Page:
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Impact of the biological definition of Alzheimer’s disease using amyloid, tau and neurodegeneration (ATN): what about the role of vascular changes, inflammation, Lewy body pathology?

  • S. Gauthier1Email author,
  • H. Zhang2,
  • K. P. Ng3,
  • T.A. Pascoal1 and
  • P. Rosa-Neto1
Translational Neurodegeneration20187:12

https://doi.org/10.1186/s40035-018-0117-9

Received: 15 March 2018

Accepted: 17 May 2018

Published: 31 May 2018

Abstract

Background

The NIA-AA research framework proposes a biological definition of Alzheimer’s disease, where asymptomatic persons with amyloid deposition would be considered as having this disease prior to symptoms.

Discussion

Notwithstanding the fact that amyloid deposition in isolation is not associated with dementia, even the combined association of amyloid and tau pathology does not inevitably need to dementia over age 65. Other pathological factors may play a leading or an accelerating role in age-associated cognitive decline, including vascular small vessel disease, neuroinflammation and Lewy Body pathology.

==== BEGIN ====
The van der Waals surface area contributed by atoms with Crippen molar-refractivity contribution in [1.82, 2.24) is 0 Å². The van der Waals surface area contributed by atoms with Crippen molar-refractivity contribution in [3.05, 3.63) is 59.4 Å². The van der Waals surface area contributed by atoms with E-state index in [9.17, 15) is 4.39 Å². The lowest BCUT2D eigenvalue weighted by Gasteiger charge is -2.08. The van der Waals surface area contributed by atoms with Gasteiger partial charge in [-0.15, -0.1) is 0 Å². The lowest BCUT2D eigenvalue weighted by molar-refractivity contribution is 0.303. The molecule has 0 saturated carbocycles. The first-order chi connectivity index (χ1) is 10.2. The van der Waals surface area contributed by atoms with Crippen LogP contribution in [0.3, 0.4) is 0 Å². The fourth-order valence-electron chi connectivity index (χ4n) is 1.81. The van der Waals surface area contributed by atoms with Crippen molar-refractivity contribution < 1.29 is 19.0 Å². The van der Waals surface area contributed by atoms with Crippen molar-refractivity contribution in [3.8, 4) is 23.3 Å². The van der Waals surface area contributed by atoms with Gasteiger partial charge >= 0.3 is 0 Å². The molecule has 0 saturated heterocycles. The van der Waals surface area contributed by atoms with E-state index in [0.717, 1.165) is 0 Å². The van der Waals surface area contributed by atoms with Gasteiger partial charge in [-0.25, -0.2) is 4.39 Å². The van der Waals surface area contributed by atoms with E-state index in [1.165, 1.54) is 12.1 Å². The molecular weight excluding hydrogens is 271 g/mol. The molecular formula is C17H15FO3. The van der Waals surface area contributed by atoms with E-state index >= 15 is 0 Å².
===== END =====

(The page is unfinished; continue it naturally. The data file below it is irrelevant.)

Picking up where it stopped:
Conclusion

Research should aim at understanding the interaction between all these factors, rather than focusing on them individually. Hopefully this will lead to a personalized approach to the prevention of brain aging, based on individual biological, genetic and cognitive profiles.

Keywords

Alzheimer’s diseaseDiagnosisTreatmentBiomarkersPrecision medicineTranslational researchBrain imagingDatabase analysisHuman volunteer cohorts

Background

The treatment of Alzheimer’s disease (AD) is currently symptomatic and based on neurotransmitter manipulation, akin to what has been achieved in Parkinson’s disease. Thus acetycholine activity is being increased by cholinesterase inhibitors, and glutamatergic activity is being dampened by memantine action on NMDA receptors. A modest but clinically detectable response is present in many patients using such drugs alone or in combination.